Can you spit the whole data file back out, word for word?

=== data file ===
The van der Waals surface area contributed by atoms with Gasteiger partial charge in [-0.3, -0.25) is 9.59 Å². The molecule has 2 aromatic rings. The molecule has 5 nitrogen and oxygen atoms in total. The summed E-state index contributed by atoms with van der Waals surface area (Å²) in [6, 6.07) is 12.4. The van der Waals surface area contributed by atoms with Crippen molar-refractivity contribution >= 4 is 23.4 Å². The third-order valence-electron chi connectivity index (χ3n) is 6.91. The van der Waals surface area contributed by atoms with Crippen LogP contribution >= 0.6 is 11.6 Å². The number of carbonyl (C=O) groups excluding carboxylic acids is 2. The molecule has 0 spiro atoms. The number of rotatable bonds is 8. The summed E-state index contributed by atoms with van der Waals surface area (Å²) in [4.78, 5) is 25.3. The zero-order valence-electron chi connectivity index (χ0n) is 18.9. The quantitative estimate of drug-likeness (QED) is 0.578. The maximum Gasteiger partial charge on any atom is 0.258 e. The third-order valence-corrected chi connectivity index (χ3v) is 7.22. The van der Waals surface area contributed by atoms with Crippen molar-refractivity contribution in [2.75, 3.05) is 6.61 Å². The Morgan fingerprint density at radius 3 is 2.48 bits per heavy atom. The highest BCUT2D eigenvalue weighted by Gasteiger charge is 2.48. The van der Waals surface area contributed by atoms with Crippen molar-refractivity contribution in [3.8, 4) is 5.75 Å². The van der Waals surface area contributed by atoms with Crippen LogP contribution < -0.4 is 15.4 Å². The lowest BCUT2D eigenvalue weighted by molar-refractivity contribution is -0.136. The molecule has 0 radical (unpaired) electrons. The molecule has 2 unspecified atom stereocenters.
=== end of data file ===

The van der Waals surface area contributed by atoms with Gasteiger partial charge in [-0.3, -0.25) is 9.59 Å². The molecule has 2 aromatic rings. The molecule has 5 nitrogen and oxygen atoms in total. The summed E-state index contributed by atoms with van der Waals surface area (Å²) in [6, 6.07) is 12.4. The van der Waals surface area contributed by atoms with Crippen molar-refractivity contribution >= 4 is 23.4 Å². The third-order valence-electron chi connectivity index (χ3n) is 6.91. The van der Waals surface area contributed by atoms with Crippen LogP contribution >= 0.6 is 11.6 Å². The number of carbonyl (C=O) groups excluding carboxylic acids is 2. The molecule has 0 spiro atoms. The number of rotatable bonds is 8. The summed E-state index contributed by atoms with van der Waals surface area (Å²) in [4.78, 5) is 25.3. The zero-order valence-electron chi connectivity index (χ0n) is 18.9. The quantitative estimate of drug-likeness (QED) is 0.578. The maximum Gasteiger partial charge on any atom is 0.258 e. The third-order valence-corrected chi connectivity index (χ3v) is 7.22. The van der Waals surface area contributed by atoms with Crippen molar-refractivity contribution in [2.75, 3.05) is 6.61 Å². The Morgan fingerprint density at radius 3 is 2.48 bits per heavy atom. The highest BCUT2D eigenvalue weighted by Gasteiger charge is 2.48. The van der Waals surface area contributed by atoms with Crippen molar-refractivity contribution in [3.8, 4) is 5.75 Å². The van der Waals surface area contributed by atoms with Crippen LogP contribution < -0.4 is 15.4 Å². The lowest BCUT2D eigenvalue weighted by molar-refractivity contribution is -0.136. The molecule has 0 radical (unpaired) electrons. The molecule has 2 unspecified atom stereocenters.